Germany extends pensions to more Holocaust survivors


BERLIN (AP) – The organization that handles claims on behalf of Jews who suffered under the Nazis said on Wednesday that Germany agreed to include Jewish survivors who survived the Siege of Leningrad in World War II and two other groups who had not received monthly payments to compensate pensions from Germany.

The payments will go to approximately 6,500 survivors around the world, mainly in Israel, North America, the former Soviet Union and Western Europe, according to the New York-based Conference on Jewish Material Claims Against Germany, also known as the Claims Conference.

The new funding will target approximately 4,500 Jews who survived the Leningrad siege during World War II, approximately 800 who lived mostly hidden in France during the Nazi reign of terror, and approximately 1,200 Jewish survivors from Romania.

All of them will receive a lifelong monthly pension of 375 euros retroactively from July.

“That was a breakthrough breakthrough,” said Greg Schneider, Executive Vice President of the Claims Conference, of the newly negotiated compensation agreement with the German government.

“For many of these people, it makes a difference whether they pay the rent for the month or the medication or buy groceries,” Schneider said in a telephone interview from New York with The Associated Press.

One of the recipients of the new monthly pension is Nonna Revzina, an 85-year-old woman who now lives in a Jewish retirement home in Berlin.

The retired librarian remembers the beginning of the siege of Leningrad by the Nazis in September 1941 when she was five years old. She still shudders when she remembers watching events on the sixth floor of her apartment building when the city was bombed by Nazi forces, utility lines were cut and hundreds of thousands died.

During an interview with the AP in her one-room apartment, Revzina wiped away tears when she talked about her father, who died of starvation and disease during the 1942 siege, and whose body her mother took on a sledge to a place nearby where Hundreds of bodies were piled up. She still doesn’t know where her father was buried.

The siege of Leningrad, today’s Russian city of St. Petersburg, lasted almost two and a half years until the Soviet army drove the Germans out on January 27, 1944.

Estimates of the death toll vary, but historians agree that more than 1 million Leningrad residents died of starvation or air and artillery bombardment during the siege.

“But in addition to all of this, there were additional measures that the Germans took against Jews,” said Schneider, such as the Nazis who threw leaflets into the city asking residents to identify Jews and throw them away, or send spies into town to try and cause rioting and then blame the Jews.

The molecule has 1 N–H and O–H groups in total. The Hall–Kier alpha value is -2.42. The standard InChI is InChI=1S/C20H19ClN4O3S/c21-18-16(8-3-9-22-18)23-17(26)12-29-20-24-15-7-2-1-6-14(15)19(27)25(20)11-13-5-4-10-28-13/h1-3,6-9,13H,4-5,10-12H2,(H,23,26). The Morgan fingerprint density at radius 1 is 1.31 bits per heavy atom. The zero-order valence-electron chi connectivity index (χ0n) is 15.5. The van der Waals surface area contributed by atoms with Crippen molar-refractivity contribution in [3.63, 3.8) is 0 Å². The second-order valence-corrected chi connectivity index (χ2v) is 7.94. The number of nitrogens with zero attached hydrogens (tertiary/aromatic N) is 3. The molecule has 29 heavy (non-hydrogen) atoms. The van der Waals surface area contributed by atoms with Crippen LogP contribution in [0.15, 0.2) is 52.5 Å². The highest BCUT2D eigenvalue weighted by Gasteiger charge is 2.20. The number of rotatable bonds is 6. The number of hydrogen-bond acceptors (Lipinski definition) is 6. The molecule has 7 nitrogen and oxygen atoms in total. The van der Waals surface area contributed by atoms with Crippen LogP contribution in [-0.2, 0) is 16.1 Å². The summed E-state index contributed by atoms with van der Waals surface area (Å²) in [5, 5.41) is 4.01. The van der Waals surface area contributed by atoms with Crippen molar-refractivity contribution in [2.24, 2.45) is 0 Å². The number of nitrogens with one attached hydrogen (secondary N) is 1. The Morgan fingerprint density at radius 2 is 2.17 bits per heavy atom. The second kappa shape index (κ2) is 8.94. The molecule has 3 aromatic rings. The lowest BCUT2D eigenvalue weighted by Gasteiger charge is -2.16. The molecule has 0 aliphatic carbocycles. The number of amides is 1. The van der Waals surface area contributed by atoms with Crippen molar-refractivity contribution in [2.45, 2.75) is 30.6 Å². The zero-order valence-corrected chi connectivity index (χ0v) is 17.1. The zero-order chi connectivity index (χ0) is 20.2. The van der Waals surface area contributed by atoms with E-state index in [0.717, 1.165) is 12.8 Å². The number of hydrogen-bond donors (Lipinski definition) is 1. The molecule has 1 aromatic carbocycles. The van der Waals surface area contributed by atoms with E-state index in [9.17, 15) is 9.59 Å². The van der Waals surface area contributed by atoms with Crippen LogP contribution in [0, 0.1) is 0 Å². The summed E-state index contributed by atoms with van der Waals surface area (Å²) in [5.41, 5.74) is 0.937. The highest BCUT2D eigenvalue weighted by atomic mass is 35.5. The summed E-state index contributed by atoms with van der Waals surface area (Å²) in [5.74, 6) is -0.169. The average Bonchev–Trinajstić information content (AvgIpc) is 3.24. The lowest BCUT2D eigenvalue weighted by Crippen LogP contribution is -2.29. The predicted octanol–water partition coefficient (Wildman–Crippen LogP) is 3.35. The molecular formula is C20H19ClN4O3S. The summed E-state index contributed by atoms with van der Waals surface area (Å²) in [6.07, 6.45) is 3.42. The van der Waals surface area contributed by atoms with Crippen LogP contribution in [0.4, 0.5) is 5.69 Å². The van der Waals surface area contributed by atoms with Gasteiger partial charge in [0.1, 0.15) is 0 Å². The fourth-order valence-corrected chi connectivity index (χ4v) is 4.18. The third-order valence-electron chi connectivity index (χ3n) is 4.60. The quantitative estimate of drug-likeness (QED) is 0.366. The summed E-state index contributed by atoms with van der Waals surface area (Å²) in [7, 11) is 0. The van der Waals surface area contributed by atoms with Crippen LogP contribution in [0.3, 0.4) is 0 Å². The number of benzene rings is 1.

“In the midst of this huge military battle, the Nazis not only thought of the Russians, not just of conquering Leningrad, but actually thought about how to annihilate the Jews and kill the Jews living in the city,” said Schneider called called.

Revzina said she was aware that “if the Nazis had conquered the city, we Jews would all have been murdered immediately”.

The Russian emigrated to Germany in 1996, where her two adult children had moved a few years before her. Revzina helped raise her three grandchildren in Berlin.

After the end of World War II 76 years ago, Holocaust survivors are all older, and because many were deprived of proper nutrition in their youth, they now suffer from numerous medical problems. In addition, many live isolated lives, have lost their families in the war and are also psychologically stressed by persecution under National Socialism.

Many Holocaust survivors came out of the war with nothing and are still impoverished today.

The annual negotiations of the Claims Conference also include cooperation with Germany to increase the number of persons entitled to compensation.

Some of the 6,500 survivors who will now receive pensions have received one-off payments in the past, but that doesn’t prevent them from receiving the new benefits, the Claims Conference said.

Since 1952, the German government has paid approximately $ 90 billion to individuals for suffering and loss caused by Nazi persecution. In 2021, the Claims Conference will distribute approximately $ 625 million in direct compensation to over 260,000 survivors in 83 countries and approximately $ 640 million in grants to over 300 social services worldwide that provide services to Holocaust survivors.

With another 375 euros a month, Revzina can enjoy the little joys in life that she could not afford.

“The pension is very helpful to me,” she said. “I like going to cafes. I can do that more often now. “

Her granddaughter Lana Solovej was enthusiastic about the new pension.

“This is great news for her,” says the 23-year-old student, who often helps her grandmother with the daily household chores. “For my grandmother, the new pension will make a big difference.”

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